Reported capital was further augmented by the use of regulatory accounting principles (RAP) that were considerably more lax than generally accepted accounting principles (GAAP). However, where GAAP was more lenient than RAP, the Bank Board adopted the former. As of September 1981, troubled S&Ls could issue income capital certificates that the FSLIC purchased with cash, or more likely with notes, and they were included in net worth calculations. That same month, the FHLBB began permitting deferred losses on the sale of assets when the loss resulted from adverse changes in interest rates. Thrifts were allowed to spread the recognition of the loss over a ten-year period, while the unamortized portion of the loss was carried as an asset.” Then in late 1982, the FHLBB began counting appraised equity capital as a part of reserves. Appraised equity capital allowed S&Ls to recognize an increase in the market value of their premises.

            Perhaps the most far-reaching regulatory change affecting net worth was the liberalization of the accounting rules for supervisory goodwill.19 Effective in July 1982, the Bank Board eliminated the existing ten-year amortization restriction on goodwill, thereby allowing S&Ls to use the general GAAP standard of no more than 40 years in effect at the time.

            http://www.fdic.gov/bank/historical/history/167_188.pdf

            **end of quote**

  2. Thank you for another interesting post. I do wish that Lanchester’s point in regard to the different balances and forms of capitalism/socialism was more widely recognised. Too often the dumb barking of ideologues drowns out the reality that there is no ideal. It also covers up that there is rarely a right or wrong*, most often it is just us hoping to find out what is appropriate and works.

    *I’m not looking to start a debate on right, wrong or truth. That is for another thread on another day.

    • You’re no fun. Let me try and get a debate kick started.

      American style, post-Reaganism capitalism – which has made dupes of generations of shallow, self-absorbed, spiritually bereft, psychologically unbalanced, insular, unworldly men and women, wed to dogma of government and taxation as a form of tyranny, affordable healthcare and education as wrongheaded, and the attainment of individual wealth as the pinnacle of one’s existence – is wrong. Like, really, really wrong. This malevolent creed of uber-individualism, creeping and multiplying like cancer, has permitted the financial sector to completely co-opt the political system, distort the nature of society to its own ends, and (metaphorically) enslave the populace, who, like the unending lines of hopeful recruits for Foxconn’s erstwhile Dickensian factories, continue to seek their salvation in pursuit of The Dream.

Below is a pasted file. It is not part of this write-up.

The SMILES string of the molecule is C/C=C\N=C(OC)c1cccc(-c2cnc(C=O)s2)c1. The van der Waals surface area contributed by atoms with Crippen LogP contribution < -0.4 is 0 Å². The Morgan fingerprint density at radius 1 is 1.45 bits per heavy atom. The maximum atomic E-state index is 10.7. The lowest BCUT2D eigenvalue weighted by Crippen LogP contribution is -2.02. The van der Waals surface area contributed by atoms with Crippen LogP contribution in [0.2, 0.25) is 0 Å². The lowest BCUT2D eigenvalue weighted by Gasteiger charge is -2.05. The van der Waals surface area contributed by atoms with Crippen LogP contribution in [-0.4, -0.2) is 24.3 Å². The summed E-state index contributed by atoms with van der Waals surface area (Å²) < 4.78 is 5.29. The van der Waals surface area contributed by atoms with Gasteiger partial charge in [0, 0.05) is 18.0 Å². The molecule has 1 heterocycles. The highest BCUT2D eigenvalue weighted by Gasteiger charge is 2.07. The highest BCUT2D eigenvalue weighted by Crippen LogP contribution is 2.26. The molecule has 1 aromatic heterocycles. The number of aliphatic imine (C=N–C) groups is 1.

Scandinavian welfare capitalism, in all its herring munching, dressed down, blonde purity, is good. Spend a week in Washington D.C. then a week in Oslo and tell me I lie.

      • “..and (metaphorically) enslave the populace”

        Why do you water down an otherwise perfectly apropos description with the word, “metaphorically”?

        How is debt bondage vis-a-vis mortgages, credit cards, student loans etc, intrinsically any different to, say, the experience of the victims of sex trafficking? In both cases, the slave is compelled to work purely in order to repay a “debt” … with usury. In the absence of debt, persons would be free to choose their vocation, and hours of work, based on other criteria than sheer (forced) necessity – eg, personal interest/inspiration, creative drives, opportunity, altruism, etc.

        Humanity as a whole would be far more free (physically, mentally, and spiritually), creative, productive, calm and peaceful, and receptive to each other, in the absence of debt and usury.

        Excellent prompt for debate, BTW. +1 to your observations.

        • I thought it best to dilute that description. My bank’s customer service representatives do sound a little dour at times, but at least they are not nihilistic, hollow-eyed, gun-toting Russian pimps who will cheerily kill my family lest I attempt to flee my 6 by 6 ft, airless accommodations.

          We at least have the option (he mused somewhat hypocritically, typing on the credit card purchased computer in the comfort of his over-priced, mortgage financed, post-war outer suburbs fibro house), difficult as it is, to escape all of this without the threat of a brutal death. The trick is to convince yourself that a reduction in what you considered to be your rightful “lifestyle” is not in fact the same as dying. After awhile, you wonder what you were so anxious about and think to yourself- what is all this shit that I own ?

          Disclaimer: Author is currently in midst of protracted early mid-life crisis.

      • +10 monsieurbarso, for both the sentiment and the bold choice of words with truths within. IMO extreme capitalism is as bad and corrupt as communism and the worst (tough competition) is what is happening now, with profits privatized while losses are laid on the taxpayers of today and tomorrow.
        I have been trying to go back to being an ignorant sheep recently -don’t worry, be happy and all that- to avoid getting caught in a midlife crisis from pure sadness for the sake of the next generation.

  3. Wow what fantastic contributions special thanks to monsieurbarso and Opinion8red.

    I guess the term debt bondage is one that communicates the reality to which you refer without need of qualification.